As is our custom, every November we revisit the previous year's predictions. Given that one of the dominant themes of 2009 has been stagnation -- of reform legislation, of job growth, of the housing market, how well did last December's outlook see into the future?
The predictions were divided into global and domestic spheres. Taking the former first, we noted that "a globalized world creates a new category of issue that requires multi-lateral response well beyond the scope of traditional definitions of sovereignty" and predicted that "with so much room between the cracks of law, enforcement, and reporting, expect to see more global equivalents of dropped fly balls in 2009."
On the climate change front, expectations for the Copenhagen Conference next month are being managed downward. At the juncture of international crime and terror, as we noted last year, Mexico's particular mix of drug trafficking, organized crime, and para-military groups leaves it with a unique problem blending terror, crime, and unstable diplomacy to both north and south. Civil institutions including hospitals, schools, the press, and of course law enforcement are under brutal and continued attack. Given that the drugs are destined for the U.S. and Canada and originate, in many cases, in South America, a multilateral solution is needed but has yet to take shape.
The new reality of global information flows that transcend jurisdiction was illustrated vividly -- in strikingly different ways -- by the role of electronic media in the Iranian protests and the Indian elections. So-called social media are continuing to challenge the role of the nation-state with newly-mobilized ethnic and/or virtual communities with impressive powers of persuasion and coordination.
In the use of unmanned aerial vehicles (UAVs) such as the Predator to launch missiles at individuals suspected of terror connections, the U.S. is opening a new kind of warfare made possible by emerging technologies. The technologies and policies also illustrate the challenge of aligning innovation with written and unwritten rules of engagement. In the same year that Bush-era plans for targeted assassinations drew sharp rebukes, the fact that Obama-era UAVs often both miss or misidentify their targets and cause civilian casualties is a hot issue in Pakistan but little discussed in the U.S.; the attacks have been defined as "executions without trial" by Pakistanis and others.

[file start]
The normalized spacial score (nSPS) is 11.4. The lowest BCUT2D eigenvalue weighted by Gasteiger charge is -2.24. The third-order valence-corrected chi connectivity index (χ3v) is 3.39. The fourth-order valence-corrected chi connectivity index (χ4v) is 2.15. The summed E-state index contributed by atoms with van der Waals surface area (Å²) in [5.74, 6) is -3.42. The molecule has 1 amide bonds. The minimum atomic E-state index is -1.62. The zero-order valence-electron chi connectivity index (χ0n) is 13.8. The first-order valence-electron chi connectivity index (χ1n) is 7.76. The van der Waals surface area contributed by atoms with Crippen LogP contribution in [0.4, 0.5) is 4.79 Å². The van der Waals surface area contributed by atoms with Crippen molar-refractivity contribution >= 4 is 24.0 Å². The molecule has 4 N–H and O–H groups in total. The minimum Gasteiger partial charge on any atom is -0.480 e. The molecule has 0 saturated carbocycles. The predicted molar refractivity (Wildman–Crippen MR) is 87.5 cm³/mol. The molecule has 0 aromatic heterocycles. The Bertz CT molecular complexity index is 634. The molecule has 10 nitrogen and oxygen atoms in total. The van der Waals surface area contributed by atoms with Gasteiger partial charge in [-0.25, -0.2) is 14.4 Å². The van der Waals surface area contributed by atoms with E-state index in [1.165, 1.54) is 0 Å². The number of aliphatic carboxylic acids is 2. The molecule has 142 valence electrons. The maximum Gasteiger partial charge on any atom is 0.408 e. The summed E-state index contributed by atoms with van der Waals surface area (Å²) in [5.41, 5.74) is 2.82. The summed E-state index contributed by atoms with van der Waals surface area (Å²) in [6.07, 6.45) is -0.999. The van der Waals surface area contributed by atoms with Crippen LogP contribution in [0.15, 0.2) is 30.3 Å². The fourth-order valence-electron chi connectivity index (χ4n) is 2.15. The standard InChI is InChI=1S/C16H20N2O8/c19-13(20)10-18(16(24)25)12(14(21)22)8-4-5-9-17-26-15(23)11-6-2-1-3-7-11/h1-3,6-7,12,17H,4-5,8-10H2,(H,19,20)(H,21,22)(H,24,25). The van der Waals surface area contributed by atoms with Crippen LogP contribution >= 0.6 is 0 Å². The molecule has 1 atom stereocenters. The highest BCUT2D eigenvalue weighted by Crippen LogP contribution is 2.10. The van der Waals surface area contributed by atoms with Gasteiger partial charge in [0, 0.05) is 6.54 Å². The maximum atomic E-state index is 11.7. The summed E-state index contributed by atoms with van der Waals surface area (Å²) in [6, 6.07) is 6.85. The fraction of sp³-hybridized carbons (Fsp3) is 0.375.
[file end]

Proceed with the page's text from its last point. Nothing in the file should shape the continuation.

The cost in political support and stability versus the purported benefit of killing terror leaders has yet to be debated or justified. The lack of debate notwithstanding, the situation amounts to a moral, legal, strategic, and tactical no-man's-land. In Pakistan last month, Secretary of State Clinton was confronted by angry audiences decrying the attacks, but she did not respond except to refuse to comment. The point here is that the combination of asymmetric warfare, new technologies, and new military tactics is raising entirely new sets of issues. For example, what is the U.S. liability for erroneous attacks? Under what jurisdiction and what laws do the operators and commanders of robotic assets fall? What are the human costs to contractors and other non-military personnel who in the morning drive to a nondescript air-conditioned facility, watch people (including civilians and children) die by their remote control thousands of miles away, then drive home at night to their families?